Review: Truth in a Culture of Doubt


In a world saturated with skepticism and doubt, there remains few books that are more important and helpful than Truth in a Culture of Doubt by Andreas J. Köstenberger, Darrell L. Bock, and Josh D. Chatraw. This conservative trio seeks to critically examine the claims of one of today’s leading skeptics, Bart D. Ehrman, and provide a rational defense of biblical Christianity and the reliability of the Bible. The result has given Christian leaders one of the most noteworthy books for equipping the church to engage the culture in recent times.

The book is comprised of five chapters. Each chapter seeks to tackle Ehrman’s challenges to Christianity or the Bible one by one. Chapter one, “Is God Immoral because He allows suffering?” begins the conversation with a look at several of Ehrman’s claims arising out of his book God’s Problem. Köstenberger, Bock, and Chatraw address claims such as “the Bible’s explanation of suffering and evil are not satisfying” and “the God of the Bible is immoral, and therefore, he doesn’t exist.” The interaction of the authors is well suited for those wrestling with such claims and helpful and informative for those who don’t but are engaging with those who do. Chapter two, “Is the Bible full of irresolvable contradictions?” addresses an onslaught of common attacks on the unity of the Bible.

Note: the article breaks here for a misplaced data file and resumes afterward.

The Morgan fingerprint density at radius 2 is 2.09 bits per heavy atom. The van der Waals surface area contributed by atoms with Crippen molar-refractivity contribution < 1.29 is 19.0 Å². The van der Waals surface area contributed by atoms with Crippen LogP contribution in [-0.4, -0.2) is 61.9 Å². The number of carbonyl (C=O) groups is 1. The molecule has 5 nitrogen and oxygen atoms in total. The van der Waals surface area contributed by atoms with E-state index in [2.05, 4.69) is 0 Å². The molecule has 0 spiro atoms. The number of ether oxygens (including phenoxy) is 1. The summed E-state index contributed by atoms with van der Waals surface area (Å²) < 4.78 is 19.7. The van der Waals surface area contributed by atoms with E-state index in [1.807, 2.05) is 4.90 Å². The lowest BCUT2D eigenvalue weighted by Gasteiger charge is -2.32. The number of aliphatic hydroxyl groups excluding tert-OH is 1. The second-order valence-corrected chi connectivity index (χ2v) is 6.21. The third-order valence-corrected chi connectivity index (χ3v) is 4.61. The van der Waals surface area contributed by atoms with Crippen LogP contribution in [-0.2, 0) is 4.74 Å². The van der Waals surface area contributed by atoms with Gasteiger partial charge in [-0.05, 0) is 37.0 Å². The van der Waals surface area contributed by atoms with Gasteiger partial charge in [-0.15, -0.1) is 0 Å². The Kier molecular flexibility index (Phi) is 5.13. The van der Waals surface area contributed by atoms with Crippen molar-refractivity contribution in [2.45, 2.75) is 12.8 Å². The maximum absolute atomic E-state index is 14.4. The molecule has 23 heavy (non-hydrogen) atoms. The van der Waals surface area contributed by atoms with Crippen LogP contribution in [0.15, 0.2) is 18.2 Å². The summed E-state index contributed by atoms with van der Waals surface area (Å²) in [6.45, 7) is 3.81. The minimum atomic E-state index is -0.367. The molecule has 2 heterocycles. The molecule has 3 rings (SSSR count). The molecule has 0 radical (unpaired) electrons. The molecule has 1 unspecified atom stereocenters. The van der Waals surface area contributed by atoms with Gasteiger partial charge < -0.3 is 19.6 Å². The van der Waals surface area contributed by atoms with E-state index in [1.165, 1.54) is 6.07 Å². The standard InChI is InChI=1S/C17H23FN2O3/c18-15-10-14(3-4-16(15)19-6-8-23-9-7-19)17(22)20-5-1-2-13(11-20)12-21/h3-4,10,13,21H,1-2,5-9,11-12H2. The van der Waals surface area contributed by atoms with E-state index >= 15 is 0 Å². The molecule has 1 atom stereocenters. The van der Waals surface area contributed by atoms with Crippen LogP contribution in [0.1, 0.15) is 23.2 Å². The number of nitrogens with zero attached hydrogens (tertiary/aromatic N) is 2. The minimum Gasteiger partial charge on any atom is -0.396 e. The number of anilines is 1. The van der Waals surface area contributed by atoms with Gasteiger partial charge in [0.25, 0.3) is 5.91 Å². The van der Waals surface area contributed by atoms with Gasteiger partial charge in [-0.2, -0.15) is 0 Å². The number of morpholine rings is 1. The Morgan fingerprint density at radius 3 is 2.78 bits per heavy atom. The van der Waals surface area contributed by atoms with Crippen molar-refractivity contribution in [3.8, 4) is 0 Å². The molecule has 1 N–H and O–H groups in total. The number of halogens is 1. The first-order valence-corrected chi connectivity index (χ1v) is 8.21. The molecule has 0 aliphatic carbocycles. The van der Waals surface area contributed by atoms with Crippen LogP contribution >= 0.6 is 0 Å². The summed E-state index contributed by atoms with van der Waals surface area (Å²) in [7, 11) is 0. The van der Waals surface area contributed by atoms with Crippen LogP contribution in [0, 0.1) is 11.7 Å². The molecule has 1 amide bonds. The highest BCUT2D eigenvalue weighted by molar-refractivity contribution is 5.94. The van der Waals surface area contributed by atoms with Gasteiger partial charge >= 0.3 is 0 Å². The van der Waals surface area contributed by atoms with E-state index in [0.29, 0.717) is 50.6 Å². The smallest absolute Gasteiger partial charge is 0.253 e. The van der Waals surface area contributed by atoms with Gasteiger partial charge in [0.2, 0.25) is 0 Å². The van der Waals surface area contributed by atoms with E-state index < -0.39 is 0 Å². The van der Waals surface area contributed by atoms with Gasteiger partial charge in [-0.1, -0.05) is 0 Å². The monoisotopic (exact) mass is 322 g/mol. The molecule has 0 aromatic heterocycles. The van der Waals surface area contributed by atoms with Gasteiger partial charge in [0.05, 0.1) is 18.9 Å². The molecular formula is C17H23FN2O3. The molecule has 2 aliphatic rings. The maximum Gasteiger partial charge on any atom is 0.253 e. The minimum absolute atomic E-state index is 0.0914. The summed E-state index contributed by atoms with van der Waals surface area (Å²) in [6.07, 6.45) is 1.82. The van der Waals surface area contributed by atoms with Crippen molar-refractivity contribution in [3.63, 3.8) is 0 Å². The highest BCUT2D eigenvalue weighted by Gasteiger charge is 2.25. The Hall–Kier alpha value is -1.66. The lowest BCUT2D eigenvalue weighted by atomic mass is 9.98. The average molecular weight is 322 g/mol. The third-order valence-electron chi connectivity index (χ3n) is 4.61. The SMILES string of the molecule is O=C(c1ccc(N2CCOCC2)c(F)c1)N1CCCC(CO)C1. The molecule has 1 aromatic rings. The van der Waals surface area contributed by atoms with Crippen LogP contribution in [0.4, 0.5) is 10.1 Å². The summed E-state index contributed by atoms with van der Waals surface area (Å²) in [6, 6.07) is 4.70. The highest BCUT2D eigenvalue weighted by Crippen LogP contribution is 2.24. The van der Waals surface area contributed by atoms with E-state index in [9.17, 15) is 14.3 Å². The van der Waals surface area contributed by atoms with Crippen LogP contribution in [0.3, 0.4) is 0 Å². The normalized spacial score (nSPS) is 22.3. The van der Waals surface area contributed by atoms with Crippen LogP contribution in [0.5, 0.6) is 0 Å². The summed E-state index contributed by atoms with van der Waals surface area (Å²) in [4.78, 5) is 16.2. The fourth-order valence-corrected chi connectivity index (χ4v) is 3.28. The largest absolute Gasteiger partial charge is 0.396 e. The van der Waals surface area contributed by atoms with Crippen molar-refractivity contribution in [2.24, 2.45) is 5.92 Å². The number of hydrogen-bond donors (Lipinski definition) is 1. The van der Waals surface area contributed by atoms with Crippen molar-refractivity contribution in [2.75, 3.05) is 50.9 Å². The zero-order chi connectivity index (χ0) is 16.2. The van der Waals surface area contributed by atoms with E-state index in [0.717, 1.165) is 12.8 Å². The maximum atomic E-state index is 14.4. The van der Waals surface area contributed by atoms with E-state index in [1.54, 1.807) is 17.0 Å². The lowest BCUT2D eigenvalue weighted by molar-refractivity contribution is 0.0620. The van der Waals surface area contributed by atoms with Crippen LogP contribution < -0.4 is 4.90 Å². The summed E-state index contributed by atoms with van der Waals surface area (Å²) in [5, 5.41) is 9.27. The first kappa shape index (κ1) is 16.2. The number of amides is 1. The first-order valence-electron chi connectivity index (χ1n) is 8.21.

Chapter three, “Are the biblical manuscripts corrupt?” does an excellent job getting to the heart of Ehrman’s skepticism and examining how his skeptical presupposition flavor his reading of the evidence. Chapter four, “Were there many Christianities?” dismantles Ehrman’s repackaging of the Bauer Thesis. This is familiar ground for the authors, especially Köstenberger who authored The Orthodoxy of Heresy (Crossway, 2010) with Michael J. Kruger. Chapter five, “Are many New Testament documents forged?” the issue of authorship is addressed, and done so with a keen awareness of the underlying issues that bolster the skeptical claims of Ehrman and others. This final chapter is among the most beneficial for those familiar with the conversations that take place in the public sphere.

There are a number of helpful features of this book that make it especially useful for Christian leaders and those seeking to assist others to engage better with skeptical challenges to the Bible. For example, each chapter concludes with a handful of discussion questions to facilitate group reflection. Moreover, each chapter opens with a brief list of the claims addressed within the chapter, and the chapter proceeds to address each claim one by one. This organization is especially helpful for quick reference. Speaking of quick reference, the book concludes with a glossary of terms, a quick response section, and a general index. The quick response section provides short answers to each of the claims treated more fully in the chapter—an indispensable addition to an already useful book.

Truth in a Culture of Doubt by Andreas J. Köstenberger, Darrell L. Bock, and Josh D. Chatraw is a book that deserves a spot on the bookshelf of all serious students of the Bible. Those who engage with culture and have yet to engage with this book are likely ill-equipped for such task. Köstenberger, Bock, and Chatraw have provided a clear, concise, and calculated resource that will strengthen your faith and equip you to present truth in a culture of doubt. It comes highly recommended!!


I received a review copy of this book in exchange for an honest review. I was not required to write a positive review. The opinions I have expressed are my own. I am disclosing this in accordance with the Federal Trade Commission’s 16 CFR, Part 255: “Guides Concerning the Use of Endorsements and Testimonials in Advertising.

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